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As a service to Jenner & Block's clients and the greater legal community, the Firm's Complex Commercial Litigation practice maintains this online resource center that offers the latest case law and other developments in international dispute resolution.
Jenner & Block will update this web page with new developments and items of interest as they become available. For further information, please contact Partner Lawrence S. Schaner.
Highlighting the perils of drafting arbitration agreements, the Ninth Circuit re-affirmed its view that an arbitration clause calling for the arbitration of any dispute “arising under” a contract signifies a narrow arbitration agreement that does not extend, for example, to tort claims that do not depend upon an interpretation of any provision of the contract. Cape Flattery Ltd. v. Titan Maritime, LLC, No. 09-15682 (9th Cir. July 26, 2011). The court contrasted the clause in the contract at hand with clauses using the phrase “arising out of or relating to,” characterizing the latter as “broad” clauses. The Ninth Circuit acknowledged that at least three other circuits disagree with its reasoning, but concluded that it would narrowly construe the “arising under” language, thereby adhering to Ninth Circuit precedent, Mediterranean Enterprises, Inc. v. Ssangyong Construction Co., 708 F.2d 1458 (9th Cir. 1983) and Tracer Research Corp. v. National Environmental Services Co., 42 F.3d 1292 (9th Cir. 1994). The court therefore affirmed the district court’s denial of defendant’s motion to compel arbitration.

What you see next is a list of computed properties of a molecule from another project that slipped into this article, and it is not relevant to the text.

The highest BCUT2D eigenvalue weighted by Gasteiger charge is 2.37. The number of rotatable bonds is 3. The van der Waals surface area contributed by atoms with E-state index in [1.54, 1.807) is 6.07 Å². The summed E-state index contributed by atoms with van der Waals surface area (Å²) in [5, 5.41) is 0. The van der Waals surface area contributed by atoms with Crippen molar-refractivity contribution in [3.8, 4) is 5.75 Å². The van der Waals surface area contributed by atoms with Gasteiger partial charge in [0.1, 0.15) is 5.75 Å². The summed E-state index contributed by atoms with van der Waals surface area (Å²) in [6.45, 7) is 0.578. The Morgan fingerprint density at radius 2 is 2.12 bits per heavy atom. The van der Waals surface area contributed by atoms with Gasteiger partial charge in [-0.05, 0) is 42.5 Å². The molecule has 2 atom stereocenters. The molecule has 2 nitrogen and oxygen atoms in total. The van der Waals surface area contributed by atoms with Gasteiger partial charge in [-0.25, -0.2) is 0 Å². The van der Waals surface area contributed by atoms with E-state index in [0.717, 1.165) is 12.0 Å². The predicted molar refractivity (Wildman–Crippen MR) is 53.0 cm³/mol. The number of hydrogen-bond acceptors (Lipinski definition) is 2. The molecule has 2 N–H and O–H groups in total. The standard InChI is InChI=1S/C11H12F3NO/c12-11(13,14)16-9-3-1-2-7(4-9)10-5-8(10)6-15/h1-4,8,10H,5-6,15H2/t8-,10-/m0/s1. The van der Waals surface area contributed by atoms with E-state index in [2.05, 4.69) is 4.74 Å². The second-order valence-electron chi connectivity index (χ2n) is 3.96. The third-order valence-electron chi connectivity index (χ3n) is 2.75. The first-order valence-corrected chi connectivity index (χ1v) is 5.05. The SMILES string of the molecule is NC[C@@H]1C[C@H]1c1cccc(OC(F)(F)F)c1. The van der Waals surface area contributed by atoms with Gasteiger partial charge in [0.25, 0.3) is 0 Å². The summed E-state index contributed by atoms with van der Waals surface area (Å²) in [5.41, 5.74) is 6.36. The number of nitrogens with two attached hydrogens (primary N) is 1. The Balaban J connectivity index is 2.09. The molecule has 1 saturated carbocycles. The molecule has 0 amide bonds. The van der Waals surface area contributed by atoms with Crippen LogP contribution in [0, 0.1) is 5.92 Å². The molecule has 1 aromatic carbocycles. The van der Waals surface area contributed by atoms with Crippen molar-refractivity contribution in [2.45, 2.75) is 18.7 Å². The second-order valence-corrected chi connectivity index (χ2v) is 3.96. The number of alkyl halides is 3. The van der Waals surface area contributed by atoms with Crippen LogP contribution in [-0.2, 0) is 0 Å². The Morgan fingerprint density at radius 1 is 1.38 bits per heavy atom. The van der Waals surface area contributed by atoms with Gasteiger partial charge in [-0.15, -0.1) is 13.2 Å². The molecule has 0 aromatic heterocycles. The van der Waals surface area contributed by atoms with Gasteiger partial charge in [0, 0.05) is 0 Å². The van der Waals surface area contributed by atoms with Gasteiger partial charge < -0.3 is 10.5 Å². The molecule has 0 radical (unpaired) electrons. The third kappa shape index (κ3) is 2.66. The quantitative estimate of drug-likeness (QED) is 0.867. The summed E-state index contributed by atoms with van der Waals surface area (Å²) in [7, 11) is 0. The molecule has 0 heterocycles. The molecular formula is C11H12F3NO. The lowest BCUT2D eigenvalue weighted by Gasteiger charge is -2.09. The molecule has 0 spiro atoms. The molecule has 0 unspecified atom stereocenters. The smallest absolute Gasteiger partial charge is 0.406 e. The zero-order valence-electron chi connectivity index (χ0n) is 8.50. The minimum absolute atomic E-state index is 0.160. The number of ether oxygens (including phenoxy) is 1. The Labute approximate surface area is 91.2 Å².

Cape Flattery also addressed whether foreign law may govern the scope of an arbitration agreement and, if so, when – a rarely litigated issue . The court concluded that foreign law could apply, provided that the parties made their intention “clear and unmistakable.” In the case at bar, however, the court found no such evidence. The arbitration clause in the parties’ agreement stated that disputes would be settled by arbitration under the English Arbitration Act of 1996, but it did not state specifically whether English law would also apply to determine whether a given dispute was arbitrable in the first place. In view of this ambiguity, the court held that federal law would apply.
A recent Colorado district court’s decision, Republic of Ecuador v. Bjorkman, No. 11-cv-01470 (D. Colo. Aug. 9, 2011), addressed the use of 28 U.S.C. §1782 (“Section 1782”) in aid of international arbitration. First, the court seemed to declare the war over as to whether Section 1782 applies in the arbitration context, at least where the UNCITRAL Rules are in use, noting: “There appears to be significant agreement at the district court level that, after the Supreme Court’s dicta in Intel Corp., ‘international arbitral bodies operating under UNCITRAL rules constitute ‘foreign tribunals’ for purposes of Section 1782.’” Id. slip op. at 4, n. 1. Second, the court construed the first discretionary factor considered by courts in determining whether to allow Section 1782 discovery narrowly. The factor looks to whether the party from whom discovery is sought is a participant in the foreign proceeding or otherwise subject to the jurisdiction of the foreign tribunal. The court ruled that the party opposing Section 1782 discovery was a non-participant in the arbitration even though he was an expert who had be retained by one of the parties to the arbitration. The court explained that the expert, as a nonparty to the arbitration, could be outside of the arbitral tribunal’s jurisdictional reach.